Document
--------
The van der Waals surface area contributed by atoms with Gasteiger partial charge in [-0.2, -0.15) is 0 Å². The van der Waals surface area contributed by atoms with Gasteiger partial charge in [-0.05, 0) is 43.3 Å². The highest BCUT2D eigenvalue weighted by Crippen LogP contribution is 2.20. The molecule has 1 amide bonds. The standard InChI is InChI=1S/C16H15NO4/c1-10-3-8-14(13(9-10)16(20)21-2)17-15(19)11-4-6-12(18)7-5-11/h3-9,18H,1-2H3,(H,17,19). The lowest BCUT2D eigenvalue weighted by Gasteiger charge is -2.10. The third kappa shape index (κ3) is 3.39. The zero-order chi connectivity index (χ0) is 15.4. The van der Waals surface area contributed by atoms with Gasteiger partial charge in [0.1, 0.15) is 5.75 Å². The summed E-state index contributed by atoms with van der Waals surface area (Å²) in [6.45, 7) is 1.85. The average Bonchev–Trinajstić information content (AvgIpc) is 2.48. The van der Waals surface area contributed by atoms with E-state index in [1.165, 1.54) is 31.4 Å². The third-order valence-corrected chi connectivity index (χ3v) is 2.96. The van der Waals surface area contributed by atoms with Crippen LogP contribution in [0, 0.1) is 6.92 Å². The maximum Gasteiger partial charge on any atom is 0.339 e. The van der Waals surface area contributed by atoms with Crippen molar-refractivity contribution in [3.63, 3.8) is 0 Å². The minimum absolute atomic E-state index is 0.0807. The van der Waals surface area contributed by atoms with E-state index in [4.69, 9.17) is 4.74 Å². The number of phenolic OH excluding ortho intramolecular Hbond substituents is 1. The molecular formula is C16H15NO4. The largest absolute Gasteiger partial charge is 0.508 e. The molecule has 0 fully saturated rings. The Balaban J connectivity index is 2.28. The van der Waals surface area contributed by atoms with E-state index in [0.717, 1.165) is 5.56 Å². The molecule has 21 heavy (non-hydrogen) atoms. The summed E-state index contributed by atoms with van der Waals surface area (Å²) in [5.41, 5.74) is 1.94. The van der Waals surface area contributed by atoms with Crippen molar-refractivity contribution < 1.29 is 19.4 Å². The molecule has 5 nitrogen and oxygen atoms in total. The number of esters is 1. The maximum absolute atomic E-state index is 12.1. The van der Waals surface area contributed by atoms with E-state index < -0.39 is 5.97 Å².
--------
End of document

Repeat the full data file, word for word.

The van der Waals surface area contributed by atoms with Gasteiger partial charge in [-0.2, -0.15) is 0 Å². The van der Waals surface area contributed by atoms with Gasteiger partial charge in [-0.05, 0) is 43.3 Å². The highest BCUT2D eigenvalue weighted by Crippen LogP contribution is 2.20. The molecule has 1 amide bonds. The standard InChI is InChI=1S/C16H15NO4/c1-10-3-8-14(13(9-10)16(20)21-2)17-15(19)11-4-6-12(18)7-5-11/h3-9,18H,1-2H3,(H,17,19). The lowest BCUT2D eigenvalue weighted by Gasteiger charge is -2.10. The third kappa shape index (κ3) is 3.39. The zero-order chi connectivity index (χ0) is 15.4. The van der Waals surface area contributed by atoms with Gasteiger partial charge in [0.1, 0.15) is 5.75 Å². The summed E-state index contributed by atoms with van der Waals surface area (Å²) in [6.45, 7) is 1.85. The average Bonchev–Trinajstić information content (AvgIpc) is 2.48. The van der Waals surface area contributed by atoms with E-state index in [1.165, 1.54) is 31.4 Å². The third-order valence-corrected chi connectivity index (χ3v) is 2.96. The van der Waals surface area contributed by atoms with Crippen LogP contribution in [0, 0.1) is 6.92 Å². The maximum Gasteiger partial charge on any atom is 0.339 e. The van der Waals surface area contributed by atoms with Crippen molar-refractivity contribution in [3.63, 3.8) is 0 Å². The minimum absolute atomic E-state index is 0.0807. The van der Waals surface area contributed by atoms with E-state index in [4.69, 9.17) is 4.74 Å². The number of phenolic OH excluding ortho intramolecular Hbond substituents is 1. The molecular formula is C16H15NO4. The largest absolute Gasteiger partial charge is 0.508 e. The molecule has 0 fully saturated rings. The Balaban J connectivity index is 2.28. The van der Waals surface area contributed by atoms with E-state index in [0.717, 1.165) is 5.56 Å². The molecule has 21 heavy (non-hydrogen) atoms. The summed E-state index contributed by atoms with van der Waals surface area (Å²) in [5.41, 5.74) is 1.94. The van der Waals surface area contributed by atoms with Crippen molar-refractivity contribution < 1.29 is 19.4 Å². The molecule has 5 nitrogen and oxygen atoms in total. The number of esters is 1. The maximum absolute atomic E-state index is 12.1. The van der Waals surface area contributed by atoms with E-state index < -0.39 is 5.97 Å².